When sustainable practices give you a competitive edge

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When sustainable practices give you a competitive edge

In an article entitled 'Why industry is going green on the quiet', The Guardian recently reported that so-called 'secret sustainability' is on the rise and questioned why companies would want to keep green initiatives quiet in an age of increased consumer awareness and demand for sustainable products and processes.

A major theory proposed in the article is the idea that initiatives to improve resource efficiency for example, such as cutting energy and water use, give companies a competitive edge by reducing costs and increasing profits, and by publicising such ideas they could open themselves up to copycat behaviour from similar businesses.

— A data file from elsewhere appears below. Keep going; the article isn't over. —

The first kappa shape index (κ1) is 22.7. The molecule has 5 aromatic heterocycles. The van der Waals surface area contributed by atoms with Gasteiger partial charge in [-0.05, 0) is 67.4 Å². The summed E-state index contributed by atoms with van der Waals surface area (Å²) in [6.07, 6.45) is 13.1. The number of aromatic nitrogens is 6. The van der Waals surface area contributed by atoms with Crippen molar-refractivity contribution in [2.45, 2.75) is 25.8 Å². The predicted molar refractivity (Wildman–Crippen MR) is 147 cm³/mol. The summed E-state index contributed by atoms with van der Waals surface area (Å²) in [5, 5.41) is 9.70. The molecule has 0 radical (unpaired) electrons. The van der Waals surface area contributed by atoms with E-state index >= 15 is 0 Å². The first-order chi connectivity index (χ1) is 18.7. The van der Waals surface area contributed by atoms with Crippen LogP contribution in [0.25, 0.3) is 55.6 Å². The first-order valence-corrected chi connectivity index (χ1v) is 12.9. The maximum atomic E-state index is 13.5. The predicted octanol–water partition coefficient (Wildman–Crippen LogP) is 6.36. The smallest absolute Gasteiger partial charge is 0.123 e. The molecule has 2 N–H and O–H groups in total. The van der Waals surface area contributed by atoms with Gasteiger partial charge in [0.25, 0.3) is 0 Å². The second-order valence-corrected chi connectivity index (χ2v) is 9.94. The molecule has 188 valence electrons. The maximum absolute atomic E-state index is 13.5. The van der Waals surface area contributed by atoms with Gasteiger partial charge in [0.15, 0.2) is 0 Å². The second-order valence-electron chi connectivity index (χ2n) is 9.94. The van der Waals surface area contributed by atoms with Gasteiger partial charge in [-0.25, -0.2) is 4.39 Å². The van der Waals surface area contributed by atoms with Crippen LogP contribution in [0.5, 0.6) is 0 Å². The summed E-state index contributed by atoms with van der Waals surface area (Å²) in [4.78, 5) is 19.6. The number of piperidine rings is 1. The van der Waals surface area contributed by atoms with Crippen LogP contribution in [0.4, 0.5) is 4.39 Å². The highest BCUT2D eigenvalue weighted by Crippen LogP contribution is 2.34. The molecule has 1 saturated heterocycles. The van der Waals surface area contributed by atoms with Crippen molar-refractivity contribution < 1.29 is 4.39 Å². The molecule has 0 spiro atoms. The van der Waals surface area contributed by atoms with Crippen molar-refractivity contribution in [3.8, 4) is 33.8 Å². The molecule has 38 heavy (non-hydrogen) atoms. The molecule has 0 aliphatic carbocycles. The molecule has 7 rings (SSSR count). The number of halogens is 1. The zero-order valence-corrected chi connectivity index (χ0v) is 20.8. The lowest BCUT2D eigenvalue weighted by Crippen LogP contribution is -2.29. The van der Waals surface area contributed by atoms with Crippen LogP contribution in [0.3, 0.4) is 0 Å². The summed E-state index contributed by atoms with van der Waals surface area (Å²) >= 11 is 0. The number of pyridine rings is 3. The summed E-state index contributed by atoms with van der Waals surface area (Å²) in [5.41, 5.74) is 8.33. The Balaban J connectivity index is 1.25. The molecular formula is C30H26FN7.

Another concern raised by the secretly sustainable companies is that consumers may associate ethical, sustainable or organic labels with lower quality, particularly in products like wine. By producing organically, a vineyard can improve the long-term quality of its soil, again, providing a competitive edge if kept quiet.

One final problem with publicising sustainable projects is potential cynicism from consumers - concerns about greenwashing, defined as 'conveying a false impression that a company or its products are more environmentally sound than they really are' [source].

On the other hand, consumers actively seek out companies that are making efforts to improve their processes in order to protect people and the planet via their supply chain and manufacturing. There are both pros and cons to publicising environmentally friendly practises.

Do you worry about greenwashing cynicism? Would you keep your resource efficiency adaptations a secret or would you want to share news of your developments? How would you determine the costs and benefits of this kind of publicity at your company?